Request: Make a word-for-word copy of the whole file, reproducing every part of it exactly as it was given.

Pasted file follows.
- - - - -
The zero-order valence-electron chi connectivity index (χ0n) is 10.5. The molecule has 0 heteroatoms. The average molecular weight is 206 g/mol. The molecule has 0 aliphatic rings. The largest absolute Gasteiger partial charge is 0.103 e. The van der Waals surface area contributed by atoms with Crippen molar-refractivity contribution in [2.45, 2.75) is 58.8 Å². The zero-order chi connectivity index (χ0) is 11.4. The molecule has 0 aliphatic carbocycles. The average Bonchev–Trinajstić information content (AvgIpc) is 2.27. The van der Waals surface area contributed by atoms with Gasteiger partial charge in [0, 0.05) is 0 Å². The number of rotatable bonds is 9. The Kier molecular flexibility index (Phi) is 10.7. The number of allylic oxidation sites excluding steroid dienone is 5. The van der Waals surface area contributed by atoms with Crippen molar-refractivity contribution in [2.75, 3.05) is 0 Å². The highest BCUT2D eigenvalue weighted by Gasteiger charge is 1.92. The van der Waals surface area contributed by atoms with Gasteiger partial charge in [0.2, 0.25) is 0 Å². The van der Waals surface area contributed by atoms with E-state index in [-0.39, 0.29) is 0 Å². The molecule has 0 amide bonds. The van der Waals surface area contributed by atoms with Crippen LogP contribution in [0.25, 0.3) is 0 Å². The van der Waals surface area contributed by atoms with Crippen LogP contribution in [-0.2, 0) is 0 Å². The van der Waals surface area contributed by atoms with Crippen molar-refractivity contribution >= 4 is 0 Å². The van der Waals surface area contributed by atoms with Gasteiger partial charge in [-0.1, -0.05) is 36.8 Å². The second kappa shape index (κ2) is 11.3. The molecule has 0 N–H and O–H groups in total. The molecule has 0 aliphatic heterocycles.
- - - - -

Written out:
The zero-order valence-electron chi connectivity index (χ0n) is 10.5. The molecule has 0 heteroatoms. The average molecular weight is 206 g/mol. The molecule has 0 aliphatic rings. The largest absolute Gasteiger partial charge is 0.103 e. The van der Waals surface area contributed by atoms with Crippen molar-refractivity contribution in [2.45, 2.75) is 58.8 Å². The zero-order chi connectivity index (χ0) is 11.4. The molecule has 0 aliphatic carbocycles. The average Bonchev–Trinajstić information content (AvgIpc) is 2.27. The van der Waals surface area contributed by atoms with Gasteiger partial charge in [0, 0.05) is 0 Å². The number of rotatable bonds is 9. The Kier molecular flexibility index (Phi) is 10.7. The number of allylic oxidation sites excluding steroid dienone is 5. The van der Waals surface area contributed by atoms with Crippen molar-refractivity contribution in [2.75, 3.05) is 0 Å². The highest BCUT2D eigenvalue weighted by Gasteiger charge is 1.92. The van der Waals surface area contributed by atoms with Gasteiger partial charge in [0.2, 0.25) is 0 Å². The van der Waals surface area contributed by atoms with E-state index in [-0.39, 0.29) is 0 Å². The molecule has 0 amide bonds. The van der Waals surface area contributed by atoms with Crippen LogP contribution in [0.25, 0.3) is 0 Å². The van der Waals surface area contributed by atoms with Crippen LogP contribution in [-0.2, 0) is 0 Å². The van der Waals surface area contributed by atoms with Crippen molar-refractivity contribution >= 4 is 0 Å². The van der Waals surface area contributed by atoms with Gasteiger partial charge in [-0.1, -0.05) is 36.8 Å². The second kappa shape index (κ2) is 11.3. The molecule has 0 N–H and O–H groups in total. The molecule has 0 aliphatic heterocycles.